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How thick is an M1 helmet? How thick is the liner?


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I was reading this rather interesting (if blurry) test on M1 helmets and how well they could hold up to .45 caliber rounds: http://oai.dtic.mil/oai/oai?verb=getRecord&metadataPrefix=html&identifier=ADA954941

 

(Strange test, since basically never was a US troop getting shot by a .45 but OK)

 

There's a range of helmet thickness given, though - .032 to .038. Was there ever a standard thickness, or was this kind of variance to be expected at the time?

 

Also, how thick and hefty were the liners? They sound like pretty light construction, but I've never had or held one to check.

 

Thanks,

 

M.

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At long range an M1 will stop rifle rounds... Just saying...

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"The battle belonged that morning to the thin wet line of khaki that dragged itself ashore on the channel coast of France." - General Omar Bradley.

 

 

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Liners (high pressure liners specifically) were made of material similar to fiberglass and we're not thick at all. I don't think they stood a chance if the steel shell itself failed. Of course there was the cases where the steel slowed the bullet enough that the bullet then "rode the liner" which actually saved a few lives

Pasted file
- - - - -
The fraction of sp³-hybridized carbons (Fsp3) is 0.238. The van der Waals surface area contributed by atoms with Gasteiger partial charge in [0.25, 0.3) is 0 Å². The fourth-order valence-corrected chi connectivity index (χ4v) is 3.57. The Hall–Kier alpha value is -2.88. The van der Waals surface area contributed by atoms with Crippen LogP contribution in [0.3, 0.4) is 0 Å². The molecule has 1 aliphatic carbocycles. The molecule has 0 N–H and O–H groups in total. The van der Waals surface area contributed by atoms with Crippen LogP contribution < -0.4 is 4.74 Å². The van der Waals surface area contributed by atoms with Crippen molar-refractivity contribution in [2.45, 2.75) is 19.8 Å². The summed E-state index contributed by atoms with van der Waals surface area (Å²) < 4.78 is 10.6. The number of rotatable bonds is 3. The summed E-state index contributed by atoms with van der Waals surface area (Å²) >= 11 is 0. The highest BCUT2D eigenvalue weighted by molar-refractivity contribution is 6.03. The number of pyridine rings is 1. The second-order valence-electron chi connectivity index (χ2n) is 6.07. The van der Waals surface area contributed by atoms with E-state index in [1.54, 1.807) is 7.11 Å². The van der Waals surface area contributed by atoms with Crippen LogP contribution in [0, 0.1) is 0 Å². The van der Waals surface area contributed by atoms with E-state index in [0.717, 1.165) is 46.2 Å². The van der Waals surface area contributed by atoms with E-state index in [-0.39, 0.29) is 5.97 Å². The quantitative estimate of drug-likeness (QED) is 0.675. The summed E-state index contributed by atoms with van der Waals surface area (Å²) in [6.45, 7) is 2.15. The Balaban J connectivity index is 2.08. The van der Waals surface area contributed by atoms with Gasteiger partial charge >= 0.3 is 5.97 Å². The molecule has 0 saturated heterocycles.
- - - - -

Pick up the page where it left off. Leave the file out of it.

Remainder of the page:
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I was reading this rather interesting (if blurry) test on M1 helmets and how well they could hold up to .45 caliber rounds: http://oai.dtic.mil/oai/oai?verb=getRecord&metadataPrefix=html&identifier=ADA954941

 

(Strange test, since basically never was a US troop getting shot by a .45 but OK)

 

The test was not set up to measure the affect of a .45 caliber round against the armor defense of the helmet. The ballistics test was established to discern if a helmet could adequately deflect an impact from a projectile originating from a specified distance traveling at a velocity of 725 ft/sec. The testing criteria were standardize so all test results could be measured the same. The .45 was just the instrument chosen for testing the helmets ability to deflect ballistic impacts.

 

 

There's a range of helmet thickness given, though - .032 to .038. Was there ever a standard thickness, or was this kind of variance to be expected at the time?

 

No, there was no single measurable standard thickness as this was not achievable under the conditions of the manufacturing process or the variance in helmet steel supplied although, I would agree with aef1917 that the middle of the variance would be the ideal. The range was provided due to the requirement for the 7 inch deep draw necessary to make the helmet. The M1 was required to be made in a single draw the result of which was a helmet thinner at the crown than at the rim and this is what lead to the variance you have listed above. Helmets pulled for various testing were first measured for thickness and those with the thinnest variance within the sampling were the ones that were sent to the ballistics test.

 

Also, how thick and hefty were the liners? They sound like pretty light construction, but I've never had or held one to check.